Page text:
Why Buffett Was Wrong to Dump Airlines
Warren Buffett is arguably the most respected and accomplished investor in U.S. history. He turned Berkshire Hathaway, a struggling textile company, into a multibillion-dollar holding company. Since 1987, Berkshire's Class A shares have delivered an impressive compound average growth rate (CAGR) of 14.91 percent.
Warren Buffett is arguably the most respected and accomplished investor in U.S. history. He turned Berkshire Hathaway, a struggling textile company, into a multibillion-dollar holding company. Since 1987, Berkshire’s Class A shares have delivered an impressive compound average growth rate (CAGR) of 14.91 percent.
That doesn’t mean all of his investing decisions should be seen as gospel. He famously doesn’t like gold, for one. And in 2018, he admitted that he was wrong to underestimate Amazon and Google early on.
“I was too dumb” to recognize the opportunity, Buffett explained. He added that he and Charlie Munger, his longtime business partner, “miss a lot of things, and we’ll keep doing it.”
I believe we can add another misstep to Buffett’s otherwise successful career. This past week, the “Oracle of Omaha” revealed that he recently dumped his entire stake in the big four U.S. airlines—Delta, American, United and Southwest. As of the end of December, the position collectively stood at around $10 billion.
Buffett’s decision to exit airlines seems to have stemmed directly from the coronavirus lockdown and its impact on the travel industry. In other words, it had nothing to do with how the carriers were being managed.
“We were not disappointed at all in the businesses that were being run and the management,” the billionaire investor told Berkshire shareholders on Saturday. “The world changed for airlines,” he added.
While I agree with Buffett that the COVID-19 pandemic has been a challenge for airlines, I disagree with his decision to dump airline stocks for that reason. Few industries have escaped unscathed from the virus’ impact, after all. Berkshire is highly exposed to banks and insurance—banks are bracing for a wave of defaults and bad loans while COVID-19 could potentially bankrupt the insurance industry—and yet we haven’t seen Buffett cut Bank of America or Travelers from his portfolio.
I wouldn’t be surprised if his divestiture was also prompted in part by a general concern of the virus itself. Last week I shared with you data showing that the average age of deaths in confirmed COVID-19 cases is 82. Buffett will be turning 90 in August, putting him in the riskiest age bracket.
Recovery in Air Travel Is Well Underway
The truth is that few industries have been as resilient to external shocks as airlines. Between 2005 and 2008, about 70 percent of U.S. carriers were operating under Chapter 11 bankruptcy protection. But after a wave of consolidation and restructuring, the group turned highly profitable.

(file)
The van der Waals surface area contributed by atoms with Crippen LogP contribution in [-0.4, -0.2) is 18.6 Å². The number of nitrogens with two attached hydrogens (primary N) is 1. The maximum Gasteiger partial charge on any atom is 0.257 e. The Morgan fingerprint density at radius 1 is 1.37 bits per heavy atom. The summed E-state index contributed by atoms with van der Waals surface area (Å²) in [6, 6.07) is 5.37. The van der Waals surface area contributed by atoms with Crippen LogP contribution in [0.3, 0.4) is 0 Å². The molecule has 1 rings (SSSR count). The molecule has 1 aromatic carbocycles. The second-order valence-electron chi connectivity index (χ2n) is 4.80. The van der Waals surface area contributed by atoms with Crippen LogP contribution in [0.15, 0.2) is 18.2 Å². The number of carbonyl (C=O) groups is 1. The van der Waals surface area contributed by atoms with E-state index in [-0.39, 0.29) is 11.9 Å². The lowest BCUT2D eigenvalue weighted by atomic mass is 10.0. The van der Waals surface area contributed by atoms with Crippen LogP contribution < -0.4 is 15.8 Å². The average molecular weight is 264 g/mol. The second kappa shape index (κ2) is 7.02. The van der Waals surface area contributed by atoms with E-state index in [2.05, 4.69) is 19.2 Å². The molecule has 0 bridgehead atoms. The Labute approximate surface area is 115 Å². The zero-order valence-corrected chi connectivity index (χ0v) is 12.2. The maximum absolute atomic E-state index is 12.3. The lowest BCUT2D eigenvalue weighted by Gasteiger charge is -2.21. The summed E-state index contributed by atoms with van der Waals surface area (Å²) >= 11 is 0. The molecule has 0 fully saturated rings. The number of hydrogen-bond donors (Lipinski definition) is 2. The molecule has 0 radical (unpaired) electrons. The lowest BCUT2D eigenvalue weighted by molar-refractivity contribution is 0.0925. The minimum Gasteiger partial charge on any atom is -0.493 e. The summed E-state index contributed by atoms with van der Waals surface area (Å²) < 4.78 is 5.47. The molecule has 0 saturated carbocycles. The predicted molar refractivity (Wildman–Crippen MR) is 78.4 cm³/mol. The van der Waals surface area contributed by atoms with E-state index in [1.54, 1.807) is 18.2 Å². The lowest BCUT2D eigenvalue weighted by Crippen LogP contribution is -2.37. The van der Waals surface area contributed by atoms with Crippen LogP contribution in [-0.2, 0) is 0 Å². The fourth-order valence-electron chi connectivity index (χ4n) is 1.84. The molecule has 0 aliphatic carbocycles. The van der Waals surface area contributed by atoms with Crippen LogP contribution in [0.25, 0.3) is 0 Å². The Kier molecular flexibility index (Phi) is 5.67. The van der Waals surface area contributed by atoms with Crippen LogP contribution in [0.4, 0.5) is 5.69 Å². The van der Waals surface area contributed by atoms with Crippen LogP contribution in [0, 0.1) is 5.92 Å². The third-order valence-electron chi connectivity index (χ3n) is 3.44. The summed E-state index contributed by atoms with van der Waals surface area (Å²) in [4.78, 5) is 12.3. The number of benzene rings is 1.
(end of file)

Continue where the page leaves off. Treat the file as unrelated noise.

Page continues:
Before the coronavirus grounded jets worldwide, the industry was projected to net $29.3 billion in profits this year, an increase from 2019’s $25.9 billion, according to the International Air Transport Association (IATA).
Take a look at the chart below, which shows the growth in the number of commercial air passengers over the past 40 years. Growth slowed during economic downturns, but then quickly recover. In 2018, the most recent year of data, the number of people who traveled at least once by plane hit an incredible 4.3 billion. I’m certain that airlines will similarly weather this storm and come out on top.
There’s already evidence that a recovery in bookings is underway. The Transportation Security Administration (TSA) reported a big jump in the number of daily commercial air passengers last week. From April 29 to 30, the number of people the agency screened in the U.S. rose by 35,000, or 30 percent, to 154,695 people. That’s still 2.3 million below where we were a year earlier, but I see the increase as an encouraging sign that we’re well past the bottom.
On Sunday, Southwest CEO Gary Kelly echoed my optimism, telling CBS’ “Face the Nation” that flying commercial is now “as safe as humanly possible.”
“We’re requiring masks of our employees and our customers, we’re using very deep cleaning overnight [and] we’re using electrostatic misters which will kill the virus on surfaces for up to 30 days,” Kelly said.
Incredible Buying Opportunity
I see the downturn in airline equities as a once-in-a-generation buying opportunity. That’s not just my opinion. In the first quarter alone, we saw record inflows into airline stocks.
These inflows appear to be by contrarian deep-value investors that are betting that the current depressed airline industry values will rebound following the coronavirus crisis. As 18th century British nobleman and banker Baron Rothschild is credited with saying: “The time to buy is when there’s blood in the streets.”
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Compound annual growth rate, or CAGR, is the mean annual growth rate of an investment over a specified period of time longer than one year. It represents one of the most accurate ways to calculate and determine returns for individual assets, investment portfolios, and anything that can rise or fall in value over time.
Holdings may change daily. Holdings are reported as of the most recent quarter-end. The following securities mentioned in the article were held by one or more accounts managed by U.S. Global Investors as of (03/31/2020): American Airlines Group Inc., Delta Air Lines Inc., United Airlines Holdings Inc., Southwest Airlines Co.